6. Having lived in a country with constant drug-related violence, I’m not convinced that armed citizens will make a dent on drug lords as powerful as the ones in Mexico. Narcos don’t have an issue with the general populace as long as their trade routes are kept open. Most killings are turf wars or clashes with the government who is attempting to close these routes. They can keep the population in check with some old fashion intimidation.

    Ask Iraq vets. Many families in Bagdad own high power rifles, which do not prevent the multiple kidnappings and killings that were occuring. Owning a gun treats the symptom, it was not until the source of the problem was targeted, that the level of killings went down.

    Narco gun violence is fueled by flow of cash and guns south from the USA into Mexico, in exchange for drugs and immigrants flowing north. Most of the guns in Mexico’s drug trade are purchased, mostly legally from unscrupulous dealers or at shows, in the US and then exported there illegally. Stopping the flow of guns from the USA into Mexico and the Caribbean should be relatively easy, but dumb laws and dumber politics prevent reasonable solutions to be effected. Now, of course, this is only one facet of a complex problem.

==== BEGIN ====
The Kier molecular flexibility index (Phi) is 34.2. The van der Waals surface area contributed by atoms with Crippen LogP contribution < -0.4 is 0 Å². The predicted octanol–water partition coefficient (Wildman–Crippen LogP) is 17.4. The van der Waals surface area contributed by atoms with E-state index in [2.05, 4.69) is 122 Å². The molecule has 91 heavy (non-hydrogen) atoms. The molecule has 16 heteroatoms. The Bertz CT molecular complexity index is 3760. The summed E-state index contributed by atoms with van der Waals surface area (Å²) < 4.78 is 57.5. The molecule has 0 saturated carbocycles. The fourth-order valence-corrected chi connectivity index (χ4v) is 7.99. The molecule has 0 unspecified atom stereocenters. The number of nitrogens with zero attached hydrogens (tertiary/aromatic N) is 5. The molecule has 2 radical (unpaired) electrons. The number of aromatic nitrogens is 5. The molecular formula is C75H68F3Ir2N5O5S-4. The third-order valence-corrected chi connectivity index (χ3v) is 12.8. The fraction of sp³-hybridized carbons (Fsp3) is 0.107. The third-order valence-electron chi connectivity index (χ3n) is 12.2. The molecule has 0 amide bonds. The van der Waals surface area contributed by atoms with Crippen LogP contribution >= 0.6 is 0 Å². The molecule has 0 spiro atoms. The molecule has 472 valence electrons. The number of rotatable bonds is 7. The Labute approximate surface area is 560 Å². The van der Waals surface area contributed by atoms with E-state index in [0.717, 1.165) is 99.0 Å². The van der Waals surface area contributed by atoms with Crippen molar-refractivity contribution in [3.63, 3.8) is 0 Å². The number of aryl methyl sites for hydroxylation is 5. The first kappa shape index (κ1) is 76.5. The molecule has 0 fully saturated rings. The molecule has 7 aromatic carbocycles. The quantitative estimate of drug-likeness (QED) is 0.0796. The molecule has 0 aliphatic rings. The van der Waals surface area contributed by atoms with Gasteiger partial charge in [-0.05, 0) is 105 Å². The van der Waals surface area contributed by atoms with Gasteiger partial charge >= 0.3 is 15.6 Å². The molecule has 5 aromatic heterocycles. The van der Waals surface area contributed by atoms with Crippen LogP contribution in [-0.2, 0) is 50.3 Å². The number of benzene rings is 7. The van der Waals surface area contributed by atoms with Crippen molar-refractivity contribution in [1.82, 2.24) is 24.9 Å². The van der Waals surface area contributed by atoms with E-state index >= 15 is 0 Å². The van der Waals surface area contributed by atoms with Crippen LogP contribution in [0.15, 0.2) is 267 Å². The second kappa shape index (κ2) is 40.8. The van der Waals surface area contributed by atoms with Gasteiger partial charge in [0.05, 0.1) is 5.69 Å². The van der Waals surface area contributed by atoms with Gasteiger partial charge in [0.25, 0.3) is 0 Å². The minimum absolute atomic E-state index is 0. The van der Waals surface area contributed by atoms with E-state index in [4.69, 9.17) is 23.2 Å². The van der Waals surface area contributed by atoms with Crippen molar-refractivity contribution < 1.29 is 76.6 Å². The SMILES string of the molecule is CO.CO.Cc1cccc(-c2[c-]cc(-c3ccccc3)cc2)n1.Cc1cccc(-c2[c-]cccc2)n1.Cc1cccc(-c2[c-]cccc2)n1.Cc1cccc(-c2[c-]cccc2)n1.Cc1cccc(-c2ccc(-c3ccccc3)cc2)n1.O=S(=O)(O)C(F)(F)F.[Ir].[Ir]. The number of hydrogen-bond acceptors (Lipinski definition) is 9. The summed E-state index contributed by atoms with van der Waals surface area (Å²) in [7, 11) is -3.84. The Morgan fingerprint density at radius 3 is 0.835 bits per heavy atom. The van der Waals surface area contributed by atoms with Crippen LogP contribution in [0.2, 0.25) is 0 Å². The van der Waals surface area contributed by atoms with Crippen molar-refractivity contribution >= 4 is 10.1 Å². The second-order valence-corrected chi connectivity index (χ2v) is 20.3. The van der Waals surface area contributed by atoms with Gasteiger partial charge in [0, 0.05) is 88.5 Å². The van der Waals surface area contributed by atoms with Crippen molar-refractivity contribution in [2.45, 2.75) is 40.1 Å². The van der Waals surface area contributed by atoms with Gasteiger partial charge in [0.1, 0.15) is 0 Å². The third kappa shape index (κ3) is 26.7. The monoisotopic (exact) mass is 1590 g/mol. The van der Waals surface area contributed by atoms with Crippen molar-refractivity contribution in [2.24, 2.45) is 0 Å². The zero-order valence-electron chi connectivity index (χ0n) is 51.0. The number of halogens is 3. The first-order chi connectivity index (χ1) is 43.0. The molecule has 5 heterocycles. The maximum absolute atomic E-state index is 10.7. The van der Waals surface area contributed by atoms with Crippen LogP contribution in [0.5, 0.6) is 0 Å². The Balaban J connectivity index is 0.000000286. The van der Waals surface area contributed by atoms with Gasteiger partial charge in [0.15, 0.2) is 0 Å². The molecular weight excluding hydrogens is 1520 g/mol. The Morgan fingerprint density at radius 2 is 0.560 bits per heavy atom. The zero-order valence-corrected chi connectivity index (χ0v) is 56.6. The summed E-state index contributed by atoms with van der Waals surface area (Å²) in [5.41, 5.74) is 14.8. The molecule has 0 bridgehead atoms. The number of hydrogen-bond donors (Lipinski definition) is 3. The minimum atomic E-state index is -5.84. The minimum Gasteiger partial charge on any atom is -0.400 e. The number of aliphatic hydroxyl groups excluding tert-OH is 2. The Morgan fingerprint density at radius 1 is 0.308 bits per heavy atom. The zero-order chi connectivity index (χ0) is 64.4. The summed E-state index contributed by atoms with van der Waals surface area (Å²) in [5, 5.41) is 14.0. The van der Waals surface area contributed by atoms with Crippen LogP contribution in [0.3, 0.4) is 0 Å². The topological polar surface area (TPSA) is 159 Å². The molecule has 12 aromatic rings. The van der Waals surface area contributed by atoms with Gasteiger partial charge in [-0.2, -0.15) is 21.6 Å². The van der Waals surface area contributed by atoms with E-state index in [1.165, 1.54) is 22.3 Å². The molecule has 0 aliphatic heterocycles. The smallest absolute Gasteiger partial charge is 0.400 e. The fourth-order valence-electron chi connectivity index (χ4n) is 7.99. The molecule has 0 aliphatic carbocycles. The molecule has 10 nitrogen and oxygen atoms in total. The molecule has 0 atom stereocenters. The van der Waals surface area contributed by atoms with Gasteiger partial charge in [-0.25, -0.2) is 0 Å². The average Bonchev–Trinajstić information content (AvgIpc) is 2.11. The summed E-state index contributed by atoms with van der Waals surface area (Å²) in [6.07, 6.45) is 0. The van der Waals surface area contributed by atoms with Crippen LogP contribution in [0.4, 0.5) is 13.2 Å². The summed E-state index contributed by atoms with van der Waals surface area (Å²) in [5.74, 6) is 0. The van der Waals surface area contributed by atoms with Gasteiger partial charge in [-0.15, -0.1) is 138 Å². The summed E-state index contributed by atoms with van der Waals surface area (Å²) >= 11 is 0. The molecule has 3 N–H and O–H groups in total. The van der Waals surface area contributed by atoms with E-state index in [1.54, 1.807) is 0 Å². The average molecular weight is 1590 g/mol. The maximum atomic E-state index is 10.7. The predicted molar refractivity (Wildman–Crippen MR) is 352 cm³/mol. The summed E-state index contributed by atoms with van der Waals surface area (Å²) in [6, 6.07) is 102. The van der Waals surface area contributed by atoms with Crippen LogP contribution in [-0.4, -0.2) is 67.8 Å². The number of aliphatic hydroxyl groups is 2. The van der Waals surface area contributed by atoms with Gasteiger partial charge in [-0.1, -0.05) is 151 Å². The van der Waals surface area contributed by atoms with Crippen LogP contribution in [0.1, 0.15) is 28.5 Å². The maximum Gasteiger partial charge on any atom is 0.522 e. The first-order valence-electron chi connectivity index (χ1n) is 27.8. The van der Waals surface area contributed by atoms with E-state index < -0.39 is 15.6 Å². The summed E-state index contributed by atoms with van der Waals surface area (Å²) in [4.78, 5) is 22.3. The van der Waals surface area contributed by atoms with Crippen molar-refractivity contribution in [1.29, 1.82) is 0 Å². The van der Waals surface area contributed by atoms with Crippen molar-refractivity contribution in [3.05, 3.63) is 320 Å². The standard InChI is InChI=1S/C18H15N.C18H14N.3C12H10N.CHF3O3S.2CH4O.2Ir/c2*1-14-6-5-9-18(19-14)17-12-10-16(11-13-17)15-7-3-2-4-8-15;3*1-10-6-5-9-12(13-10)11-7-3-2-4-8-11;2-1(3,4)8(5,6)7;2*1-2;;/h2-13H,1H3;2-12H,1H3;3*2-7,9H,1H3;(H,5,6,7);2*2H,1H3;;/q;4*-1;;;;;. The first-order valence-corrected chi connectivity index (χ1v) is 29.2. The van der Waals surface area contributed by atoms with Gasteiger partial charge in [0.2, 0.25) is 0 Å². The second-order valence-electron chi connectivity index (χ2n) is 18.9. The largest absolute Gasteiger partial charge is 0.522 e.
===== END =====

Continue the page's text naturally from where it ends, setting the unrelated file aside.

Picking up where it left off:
Until we Americans realize that our actions and lifestyle has an effect on the rest of the world (with consequences that then boomerang back home), ie drug users finance the narcos, easy access to guns in the US supplies the illegal gun trade both at home and abroad, excessive oil use fuels the middle east dictators and requires USA military muscle to keep the oil flowing, etc. etc, etc, I don’t perceive a solution in sight.

    • This is simple. Narcos get their guns from the Mexican Military, Mexican Police and black market in Mexico. The Corrupt Mexicans are the problem. NOT American gun owners. 99% of Americans do not own fully automatic weapon or grenades. I wonder if only Mexico can border the Greatest country on earth and remain a Third World country for over 2oo years?

  7. Late to the party.

    This is a Classic example.

    Criminals ignore the laws they choose to ignore for their own purposes.